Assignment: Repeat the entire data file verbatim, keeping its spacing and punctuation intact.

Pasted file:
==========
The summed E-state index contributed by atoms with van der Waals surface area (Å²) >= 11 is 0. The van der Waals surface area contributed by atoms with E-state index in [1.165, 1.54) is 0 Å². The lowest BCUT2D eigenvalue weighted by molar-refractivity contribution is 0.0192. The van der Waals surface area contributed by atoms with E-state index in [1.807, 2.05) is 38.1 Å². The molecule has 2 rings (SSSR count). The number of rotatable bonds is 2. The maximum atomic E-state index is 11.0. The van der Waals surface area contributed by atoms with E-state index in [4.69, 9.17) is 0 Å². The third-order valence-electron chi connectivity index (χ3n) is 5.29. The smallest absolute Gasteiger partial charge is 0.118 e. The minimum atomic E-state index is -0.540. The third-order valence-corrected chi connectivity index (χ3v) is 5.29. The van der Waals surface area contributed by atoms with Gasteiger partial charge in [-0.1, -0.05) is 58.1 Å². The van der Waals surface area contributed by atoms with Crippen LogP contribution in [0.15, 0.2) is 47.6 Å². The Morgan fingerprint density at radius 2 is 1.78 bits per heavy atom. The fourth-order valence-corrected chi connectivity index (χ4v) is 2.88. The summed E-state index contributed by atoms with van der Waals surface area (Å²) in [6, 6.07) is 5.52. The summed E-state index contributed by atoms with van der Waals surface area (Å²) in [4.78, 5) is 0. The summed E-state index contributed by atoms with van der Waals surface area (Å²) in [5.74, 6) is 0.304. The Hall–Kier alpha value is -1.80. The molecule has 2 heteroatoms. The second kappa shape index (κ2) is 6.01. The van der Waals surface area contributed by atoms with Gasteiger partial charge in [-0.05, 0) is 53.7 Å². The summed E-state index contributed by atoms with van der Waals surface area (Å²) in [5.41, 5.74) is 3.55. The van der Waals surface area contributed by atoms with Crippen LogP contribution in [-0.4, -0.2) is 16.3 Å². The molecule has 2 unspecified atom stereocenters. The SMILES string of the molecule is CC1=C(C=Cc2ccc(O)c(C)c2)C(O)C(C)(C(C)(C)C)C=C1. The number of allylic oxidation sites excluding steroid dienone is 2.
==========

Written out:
The summed E-state index contributed by atoms with van der Waals surface area (Å²) >= 11 is 0. The van der Waals surface area contributed by atoms with E-state index in [1.165, 1.54) is 0 Å². The lowest BCUT2D eigenvalue weighted by molar-refractivity contribution is 0.0192. The van der Waals surface area contributed by atoms with E-state index in [1.807, 2.05) is 38.1 Å². The molecule has 2 rings (SSSR count). The number of rotatable bonds is 2. The maximum atomic E-state index is 11.0. The van der Waals surface area contributed by atoms with E-state index in [4.69, 9.17) is 0 Å². The third-order valence-electron chi connectivity index (χ3n) is 5.29. The smallest absolute Gasteiger partial charge is 0.118 e. The minimum atomic E-state index is -0.540. The third-order valence-corrected chi connectivity index (χ3v) is 5.29. The van der Waals surface area contributed by atoms with Gasteiger partial charge in [-0.1, -0.05) is 58.1 Å². The van der Waals surface area contributed by atoms with Crippen LogP contribution in [0.15, 0.2) is 47.6 Å². The Morgan fingerprint density at radius 2 is 1.78 bits per heavy atom. The fourth-order valence-corrected chi connectivity index (χ4v) is 2.88. The summed E-state index contributed by atoms with van der Waals surface area (Å²) in [6, 6.07) is 5.52. The summed E-state index contributed by atoms with van der Waals surface area (Å²) in [4.78, 5) is 0. The summed E-state index contributed by atoms with van der Waals surface area (Å²) in [5.74, 6) is 0.304. The Hall–Kier alpha value is -1.80. The molecule has 2 heteroatoms. The second kappa shape index (κ2) is 6.01. The van der Waals surface area contributed by atoms with Gasteiger partial charge in [-0.05, 0) is 53.7 Å². The summed E-state index contributed by atoms with van der Waals surface area (Å²) in [5.41, 5.74) is 3.55. The van der Waals surface area contributed by atoms with Crippen LogP contribution in [-0.4, -0.2) is 16.3 Å². The molecule has 2 unspecified atom stereocenters. The SMILES string of the molecule is CC1=C(C=Cc2ccc(O)c(C)c2)C(O)C(C)(C(C)(C)C)C=C1. The number of allylic oxidation sites excluding steroid dienone is 2.